Original Research - Special Collection: Applied subjects, Practical Theology and Science of Religion

The ultimate miracle? The historicity of the Resurrection of Jesus

Marcel Sarot
HTS Teologiese Studies / Theological Studies | Vol 70, No 1 | a2721 | DOI: https://doi.org/10.4102/hts.v70i1.2721 | © 2014 Marcel Sarot | This work is licensed under CC Attribution 4.0
Submitted: 08 May 2014 | Published: 18 September 2014

About the author(s)

Marcel Sarot, Department of Systematic Theology and Philosophy, Tilburg School of Catholic Theology, Tilburg University, The Netherlands; Department of New Testament Studies, Faculty of Theology, University of Pretoria, South Africa


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Abstract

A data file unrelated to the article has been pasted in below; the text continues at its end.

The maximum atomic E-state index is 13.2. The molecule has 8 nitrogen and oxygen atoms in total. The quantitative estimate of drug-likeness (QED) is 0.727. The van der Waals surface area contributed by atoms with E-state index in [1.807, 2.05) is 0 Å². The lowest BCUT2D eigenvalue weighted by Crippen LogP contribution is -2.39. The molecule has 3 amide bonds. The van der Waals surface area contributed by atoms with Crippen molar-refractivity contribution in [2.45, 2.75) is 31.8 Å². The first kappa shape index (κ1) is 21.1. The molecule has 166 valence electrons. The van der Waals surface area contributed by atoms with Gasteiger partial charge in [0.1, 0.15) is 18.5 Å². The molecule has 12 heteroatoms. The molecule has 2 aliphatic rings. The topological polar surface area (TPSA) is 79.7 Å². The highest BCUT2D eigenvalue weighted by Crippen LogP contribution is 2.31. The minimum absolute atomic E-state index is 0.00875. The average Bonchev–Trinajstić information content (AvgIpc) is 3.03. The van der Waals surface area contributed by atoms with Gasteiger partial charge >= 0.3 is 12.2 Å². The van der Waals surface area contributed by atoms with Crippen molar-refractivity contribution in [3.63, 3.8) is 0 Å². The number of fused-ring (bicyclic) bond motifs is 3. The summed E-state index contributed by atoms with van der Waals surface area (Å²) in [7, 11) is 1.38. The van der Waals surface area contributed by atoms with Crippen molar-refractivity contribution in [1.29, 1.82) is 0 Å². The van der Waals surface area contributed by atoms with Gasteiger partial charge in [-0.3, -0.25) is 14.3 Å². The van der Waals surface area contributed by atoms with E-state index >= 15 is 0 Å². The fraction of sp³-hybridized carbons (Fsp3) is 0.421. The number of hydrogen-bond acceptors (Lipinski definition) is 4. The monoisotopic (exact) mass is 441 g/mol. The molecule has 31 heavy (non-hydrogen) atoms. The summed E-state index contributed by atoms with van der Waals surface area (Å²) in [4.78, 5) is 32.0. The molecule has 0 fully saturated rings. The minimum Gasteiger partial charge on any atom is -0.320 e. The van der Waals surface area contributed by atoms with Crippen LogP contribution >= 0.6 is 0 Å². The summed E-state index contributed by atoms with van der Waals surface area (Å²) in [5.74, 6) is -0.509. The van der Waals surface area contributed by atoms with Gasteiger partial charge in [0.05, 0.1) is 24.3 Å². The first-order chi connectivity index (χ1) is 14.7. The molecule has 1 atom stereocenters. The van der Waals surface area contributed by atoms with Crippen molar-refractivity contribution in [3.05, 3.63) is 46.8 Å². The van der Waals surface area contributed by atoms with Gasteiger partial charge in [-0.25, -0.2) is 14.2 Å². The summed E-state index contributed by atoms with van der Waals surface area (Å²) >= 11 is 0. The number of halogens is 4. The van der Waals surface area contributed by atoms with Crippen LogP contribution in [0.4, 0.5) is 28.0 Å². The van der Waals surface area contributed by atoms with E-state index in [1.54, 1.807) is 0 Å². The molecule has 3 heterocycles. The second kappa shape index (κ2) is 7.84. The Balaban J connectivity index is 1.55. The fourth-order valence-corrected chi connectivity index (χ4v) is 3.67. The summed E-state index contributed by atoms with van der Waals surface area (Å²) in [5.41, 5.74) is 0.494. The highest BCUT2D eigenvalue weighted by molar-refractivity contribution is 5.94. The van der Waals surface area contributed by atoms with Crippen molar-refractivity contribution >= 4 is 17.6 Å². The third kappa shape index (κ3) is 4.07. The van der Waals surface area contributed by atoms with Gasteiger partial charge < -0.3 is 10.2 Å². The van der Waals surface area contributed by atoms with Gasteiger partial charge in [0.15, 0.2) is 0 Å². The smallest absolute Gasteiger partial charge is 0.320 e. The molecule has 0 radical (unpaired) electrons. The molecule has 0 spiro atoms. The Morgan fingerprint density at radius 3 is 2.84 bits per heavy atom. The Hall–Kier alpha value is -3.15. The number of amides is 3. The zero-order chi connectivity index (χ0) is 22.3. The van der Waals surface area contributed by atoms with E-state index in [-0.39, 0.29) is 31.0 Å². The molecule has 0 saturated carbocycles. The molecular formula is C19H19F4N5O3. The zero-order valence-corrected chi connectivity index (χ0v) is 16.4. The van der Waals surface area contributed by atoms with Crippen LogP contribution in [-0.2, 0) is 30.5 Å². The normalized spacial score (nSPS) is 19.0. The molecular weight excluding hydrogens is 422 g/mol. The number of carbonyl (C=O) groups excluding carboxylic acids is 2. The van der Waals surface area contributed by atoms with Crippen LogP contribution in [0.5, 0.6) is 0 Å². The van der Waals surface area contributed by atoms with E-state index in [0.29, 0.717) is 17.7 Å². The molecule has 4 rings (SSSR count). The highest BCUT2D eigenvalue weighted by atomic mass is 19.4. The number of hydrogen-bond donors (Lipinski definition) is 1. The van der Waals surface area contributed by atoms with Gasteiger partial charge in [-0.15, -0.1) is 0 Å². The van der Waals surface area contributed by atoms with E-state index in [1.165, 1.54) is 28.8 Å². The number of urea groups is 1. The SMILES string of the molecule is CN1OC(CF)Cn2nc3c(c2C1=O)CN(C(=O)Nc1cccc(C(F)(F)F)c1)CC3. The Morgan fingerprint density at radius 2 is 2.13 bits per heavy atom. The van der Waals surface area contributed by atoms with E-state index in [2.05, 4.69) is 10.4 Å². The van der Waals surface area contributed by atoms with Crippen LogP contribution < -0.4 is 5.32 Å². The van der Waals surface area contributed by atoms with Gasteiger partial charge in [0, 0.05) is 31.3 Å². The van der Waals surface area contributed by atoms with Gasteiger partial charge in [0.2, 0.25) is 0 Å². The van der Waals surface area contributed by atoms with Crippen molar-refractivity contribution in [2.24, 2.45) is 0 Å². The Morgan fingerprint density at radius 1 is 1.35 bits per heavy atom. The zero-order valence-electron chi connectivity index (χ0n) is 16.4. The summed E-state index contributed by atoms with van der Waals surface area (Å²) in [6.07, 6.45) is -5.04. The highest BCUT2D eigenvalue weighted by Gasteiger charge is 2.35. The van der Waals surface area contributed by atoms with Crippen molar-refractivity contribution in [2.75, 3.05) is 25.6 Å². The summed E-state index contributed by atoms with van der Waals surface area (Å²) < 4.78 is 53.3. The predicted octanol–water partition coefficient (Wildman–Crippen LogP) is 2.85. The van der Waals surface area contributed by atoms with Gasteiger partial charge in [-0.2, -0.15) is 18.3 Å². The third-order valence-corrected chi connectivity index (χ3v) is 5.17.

This contribution compares two views of the Resurrection of Christ; a traditional view that assumes that at the Resurrection, the dead body of Christ was transformed with the result that after the Resurrection, the grave was empty, and a revised view that assumes that the grave was not empty and that the Resurrection of Christ is not something that happened in this world, but in heaven. On the basis of a consideration of arguments for and against both views, the author argues for the traditional view. He goes on to show, however, that the traditional view cannot be adopted by historians who apply the principle of analogy. He argues, moreover, that this principle cannot be abandoned altogether. In the case of alleged singular events or miracles, however, this principle cannot be applied. This means that even if, as the author argues, the Resurrection is Geschichte (it really happened in this world, and the grave was empty), it falls outside the scope of Historie (it cannot be ascertained by the methods of strict historiography).

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